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      Disorders of the optic tract, radiation, and occipital lobe.

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          Abstract

          Disorders of the optic tract, lateral geniculate nucleus, optic radiation, and occipital lobe - collectively called the retrochiasmal visual pathways - are commonly encountered in neurological practice, and may result from a number of causes. The major visual morbidity of retrochiasmal disease is the homonymous visual field defect, which is found in approximately 8% of stroke patients. A homonymous visual field defect may have profound legal, occupational, and financial consequences for patients, with many patients unable to read, drive, or return to work after sustaining retrochiasmal damage. Some homonymous hemianopias may improve, usually within days of a cerebral infarction, but remain stable after 3 months. Although treatment options are limited to those of the underlying cause, appropriate counseling and low-vision rehabilitation may be helpful.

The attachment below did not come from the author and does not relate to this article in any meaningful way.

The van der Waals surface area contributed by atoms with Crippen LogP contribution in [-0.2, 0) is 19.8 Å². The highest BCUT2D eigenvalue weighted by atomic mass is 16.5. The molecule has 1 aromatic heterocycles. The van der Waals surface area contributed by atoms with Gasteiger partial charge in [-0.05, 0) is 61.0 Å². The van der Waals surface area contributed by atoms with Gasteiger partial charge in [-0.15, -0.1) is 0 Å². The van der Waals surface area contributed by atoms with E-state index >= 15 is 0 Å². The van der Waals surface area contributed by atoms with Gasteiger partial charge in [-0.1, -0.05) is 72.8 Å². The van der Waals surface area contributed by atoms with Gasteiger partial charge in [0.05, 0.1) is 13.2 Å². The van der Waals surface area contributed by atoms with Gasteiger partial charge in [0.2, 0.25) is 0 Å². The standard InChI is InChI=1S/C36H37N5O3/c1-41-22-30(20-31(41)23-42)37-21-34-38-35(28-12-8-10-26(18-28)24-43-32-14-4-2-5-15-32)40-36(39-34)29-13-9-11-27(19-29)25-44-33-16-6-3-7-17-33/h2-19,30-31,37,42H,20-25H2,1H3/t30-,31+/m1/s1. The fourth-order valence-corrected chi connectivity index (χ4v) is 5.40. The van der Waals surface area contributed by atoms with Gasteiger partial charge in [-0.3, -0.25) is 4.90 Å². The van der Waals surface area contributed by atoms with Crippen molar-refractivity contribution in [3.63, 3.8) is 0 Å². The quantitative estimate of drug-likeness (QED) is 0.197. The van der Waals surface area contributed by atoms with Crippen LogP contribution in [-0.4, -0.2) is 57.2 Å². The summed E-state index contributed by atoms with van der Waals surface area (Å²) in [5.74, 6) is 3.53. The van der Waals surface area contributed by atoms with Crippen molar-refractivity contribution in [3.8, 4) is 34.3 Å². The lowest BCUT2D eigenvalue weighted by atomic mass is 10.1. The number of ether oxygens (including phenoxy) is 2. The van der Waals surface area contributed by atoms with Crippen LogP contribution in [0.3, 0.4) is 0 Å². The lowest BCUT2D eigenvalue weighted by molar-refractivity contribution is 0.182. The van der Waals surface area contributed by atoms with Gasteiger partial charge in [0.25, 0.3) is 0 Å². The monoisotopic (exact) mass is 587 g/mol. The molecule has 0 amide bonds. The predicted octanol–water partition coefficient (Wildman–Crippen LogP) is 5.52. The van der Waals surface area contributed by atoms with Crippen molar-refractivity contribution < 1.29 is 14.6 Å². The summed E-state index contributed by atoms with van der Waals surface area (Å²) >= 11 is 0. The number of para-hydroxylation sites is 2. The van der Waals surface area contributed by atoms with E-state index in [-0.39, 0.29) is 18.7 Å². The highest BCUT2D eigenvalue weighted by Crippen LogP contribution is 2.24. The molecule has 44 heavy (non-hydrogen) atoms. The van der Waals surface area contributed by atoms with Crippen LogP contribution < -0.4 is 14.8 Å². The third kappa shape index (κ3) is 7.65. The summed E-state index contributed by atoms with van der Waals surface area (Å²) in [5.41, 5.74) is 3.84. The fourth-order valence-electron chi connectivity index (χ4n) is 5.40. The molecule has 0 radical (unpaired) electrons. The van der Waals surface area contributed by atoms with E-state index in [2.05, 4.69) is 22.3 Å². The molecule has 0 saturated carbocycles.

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          Author and article information

          Journal
          Handb Clin Neurol
          Handbook of clinical neurology
          Elsevier BV
          0072-9752
          0072-9752
          2011
          : 102
          Affiliations
          [1 ] Departments of Ophthalmology, Neurology, and Neurological Surgery, Neuro-ophthalmology Unit, Emory Eye Center, Emory University School of Medicine, Atlanta, GA 30322, USA.
          Article
          B978-0-444-52903-9.00014-5
          10.1016/B978-0-444-52903-9.00014-5
          21601068
          68534759-ea24-4f0a-91ae-12db655aff59
          Copyright © 2011 Elsevier B.V. All rights reserved.
          History

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